Am I above average in ‘I.Q.’, i.e., raw intelligence pertaining to conceptual abstractions (as opposed to intelligence of a mechanical or even physical or emotive kind)? I probably am, if not by very much (having never known what my ‘I.Q.’ is — though it was known to me in high school that, given my solid ‘C’ average, including B’ and D’s, I was considered to be an underachiever). I am ‘smart enough’ — to understand philosophical and economic concepts given enough effort but that’s about it.

I’ve not been self-centered because I have had a rather low opinion of myself as a human being. That came from having known full well the wretch of a person that I was in too many ways. (In my seventies being better as a human being is a whole lot easier.)

I am not intellectually lazy because it just so happened that I have had an innate interest in history, philosophy, and economics. I do have a few other interests, but even there sports is the only one that is not an abstraction of some kind (to include a keen personal, not merely intellectual interest in matters of the spiritual realm). Where any of that came from I have no idea (other than the part about spirituality: I was required to attend Sunday School, the morning church service, and usually ‘MYF’ — Methodist Youth Fellowship — most every Sunday). It has just been the way I have been.

I am not a coward for the simple reason that I really have never had anything to lose. I have never had any family of my own (wife/children) or any property to speak of (such as a house) — or even a steady income — or a reputation worth anything (which takes us back to my opinion of myself as a person). I have had a few friends, and we have joked that prison — ‘three hots and a cot’ — would be a step up for me materially (provided it was a minimum-security ‘Club Fed’ facility, I always added). [To be clear, I have been no kind of ‘trust-fund revolutionary’, but scrounged and sponged my way through life materially; the G.I. Bill (along with a tuition waver granted me by Atlanta University for excellent scholarship) paid for graduate-level education as far as an M.A. in economics before it ran out.]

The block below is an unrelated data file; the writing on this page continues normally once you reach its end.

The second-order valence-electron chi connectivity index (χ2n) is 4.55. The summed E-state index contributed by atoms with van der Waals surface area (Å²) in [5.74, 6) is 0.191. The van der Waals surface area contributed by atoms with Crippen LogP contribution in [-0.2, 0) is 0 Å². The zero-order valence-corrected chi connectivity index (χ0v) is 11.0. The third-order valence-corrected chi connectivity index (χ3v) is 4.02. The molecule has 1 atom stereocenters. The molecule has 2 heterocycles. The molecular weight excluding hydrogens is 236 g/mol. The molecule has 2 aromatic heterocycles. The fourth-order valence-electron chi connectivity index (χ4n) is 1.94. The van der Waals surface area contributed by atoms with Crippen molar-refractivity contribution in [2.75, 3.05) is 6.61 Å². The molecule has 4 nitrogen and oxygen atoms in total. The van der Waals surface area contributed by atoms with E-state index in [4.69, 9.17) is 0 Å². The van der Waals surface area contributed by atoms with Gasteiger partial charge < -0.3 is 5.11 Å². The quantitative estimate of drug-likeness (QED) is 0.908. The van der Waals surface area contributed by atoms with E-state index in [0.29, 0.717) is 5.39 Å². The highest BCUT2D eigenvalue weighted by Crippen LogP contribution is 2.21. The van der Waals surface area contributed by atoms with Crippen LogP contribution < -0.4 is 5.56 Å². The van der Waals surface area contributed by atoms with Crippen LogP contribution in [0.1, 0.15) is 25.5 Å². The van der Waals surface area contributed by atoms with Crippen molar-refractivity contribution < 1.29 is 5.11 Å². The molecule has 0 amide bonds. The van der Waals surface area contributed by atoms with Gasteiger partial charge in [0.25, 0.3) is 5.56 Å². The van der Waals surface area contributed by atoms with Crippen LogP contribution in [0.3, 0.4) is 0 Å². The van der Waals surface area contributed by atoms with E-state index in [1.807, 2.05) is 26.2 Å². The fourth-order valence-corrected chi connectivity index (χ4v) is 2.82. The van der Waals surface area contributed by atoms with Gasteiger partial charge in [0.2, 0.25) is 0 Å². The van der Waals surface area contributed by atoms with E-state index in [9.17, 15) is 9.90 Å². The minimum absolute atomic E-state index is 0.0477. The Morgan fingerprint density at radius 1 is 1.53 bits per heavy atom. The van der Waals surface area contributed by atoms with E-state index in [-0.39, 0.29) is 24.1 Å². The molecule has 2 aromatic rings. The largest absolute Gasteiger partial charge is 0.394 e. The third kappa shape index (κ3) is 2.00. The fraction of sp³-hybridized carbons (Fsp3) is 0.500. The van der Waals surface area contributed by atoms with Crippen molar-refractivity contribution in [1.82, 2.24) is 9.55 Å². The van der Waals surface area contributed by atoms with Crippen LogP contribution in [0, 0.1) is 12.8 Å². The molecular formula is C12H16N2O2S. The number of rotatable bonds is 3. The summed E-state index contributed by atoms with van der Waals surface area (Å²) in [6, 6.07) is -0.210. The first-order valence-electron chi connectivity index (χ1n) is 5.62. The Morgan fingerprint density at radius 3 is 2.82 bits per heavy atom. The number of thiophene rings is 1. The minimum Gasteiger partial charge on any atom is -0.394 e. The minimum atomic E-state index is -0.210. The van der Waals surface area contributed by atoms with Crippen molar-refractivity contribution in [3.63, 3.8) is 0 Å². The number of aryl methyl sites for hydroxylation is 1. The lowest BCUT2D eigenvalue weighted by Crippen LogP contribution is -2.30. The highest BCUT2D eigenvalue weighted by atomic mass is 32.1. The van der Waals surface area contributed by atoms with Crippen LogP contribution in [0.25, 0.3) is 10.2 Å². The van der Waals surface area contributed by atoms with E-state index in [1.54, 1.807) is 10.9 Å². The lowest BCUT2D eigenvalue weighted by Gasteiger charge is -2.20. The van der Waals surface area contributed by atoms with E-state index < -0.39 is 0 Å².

Still, all that has somehow added up to one good thing: I have never had anything better to do with myself than the intellectual pursuit of a better approach to governing relations among human beings in our direct interactions with one another, the political process, and the economy — while making that pursuit the focus of my adult life.

In the final irony, this proposed revolutionary change in the governance of governance would cost no one in any Liberal nation anything. Liberty would be maximized. Democracy would be shored up conceptually (and I also have an idea for improving it practically). There would be a minimum guaranteed income in an amount a person could actually live on, with no unemployment or poverty and a chance to get rid of all taxes/public debt for all funding government, at any level, along with systemically increased sustainability.


for those who are not self-centered, intellectually lazy cowards: “Sounding the Alarm Is Not Doing Enough To save democracy further action is necessary.”

All linked articles have further links. All are here in Medium. None of my stuff is behind the paywall.



Stephen Yearwood

unaffiliated, non-ideological, unpaid: M.A. in political economy (where philosophy and economics intersect) with a focus in money/distributive justice